A team led by Professor Stuart Campbell and Dr. Jane Moon of the University of Manchester first spotted the football field-sized structure on a satellite on the site of Tell Khaiber in southern Iraq.
The team carried out a geographical survey and trial excavations of the site to confirm its size -- 80 meters on each side -- and approximate age -- about 4,000 years old.
The structure is believed to be an administrative center of Ur, with an arrangement of rooms situated around a large courtyard.
"We provisionally date the site to around 2,000 BC, the time of the sack of the city and the fall of the last Sumerian royal dynasty," Campbell said. "The surrounding countryside, now arid and desolate, was the birthplace of cities and of civilization about 5,000 years ago and home to the Sumerians and the later Babylonians."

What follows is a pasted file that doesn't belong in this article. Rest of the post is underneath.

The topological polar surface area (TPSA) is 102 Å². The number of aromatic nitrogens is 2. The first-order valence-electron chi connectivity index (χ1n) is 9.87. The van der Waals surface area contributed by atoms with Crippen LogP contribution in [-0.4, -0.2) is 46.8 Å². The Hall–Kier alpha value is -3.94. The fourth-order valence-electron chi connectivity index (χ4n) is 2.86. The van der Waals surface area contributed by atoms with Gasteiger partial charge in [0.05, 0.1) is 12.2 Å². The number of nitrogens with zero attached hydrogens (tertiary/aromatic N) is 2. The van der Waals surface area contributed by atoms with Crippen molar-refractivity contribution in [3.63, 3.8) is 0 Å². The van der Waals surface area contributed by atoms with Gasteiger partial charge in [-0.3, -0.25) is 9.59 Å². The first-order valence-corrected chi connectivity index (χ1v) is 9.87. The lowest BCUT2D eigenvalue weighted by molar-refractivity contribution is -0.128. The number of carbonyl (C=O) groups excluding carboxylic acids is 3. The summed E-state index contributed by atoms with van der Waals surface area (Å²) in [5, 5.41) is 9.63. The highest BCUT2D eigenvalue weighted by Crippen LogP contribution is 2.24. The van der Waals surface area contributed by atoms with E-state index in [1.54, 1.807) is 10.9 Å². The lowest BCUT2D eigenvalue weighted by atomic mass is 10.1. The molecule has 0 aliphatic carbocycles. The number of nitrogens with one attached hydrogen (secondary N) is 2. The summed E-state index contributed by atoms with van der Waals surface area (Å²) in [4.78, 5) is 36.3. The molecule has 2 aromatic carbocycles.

Campbell, Moon and their team of six British and four Iraqi researchers are the first to excavate Southern Iraq since the 1980s, when Saddam Hussein was in power.
"It has been off-limits to international archaeologists for many decades so the opportunity of re-engaging with the study of the earliest cities is a truly exciting one," Campbell said.
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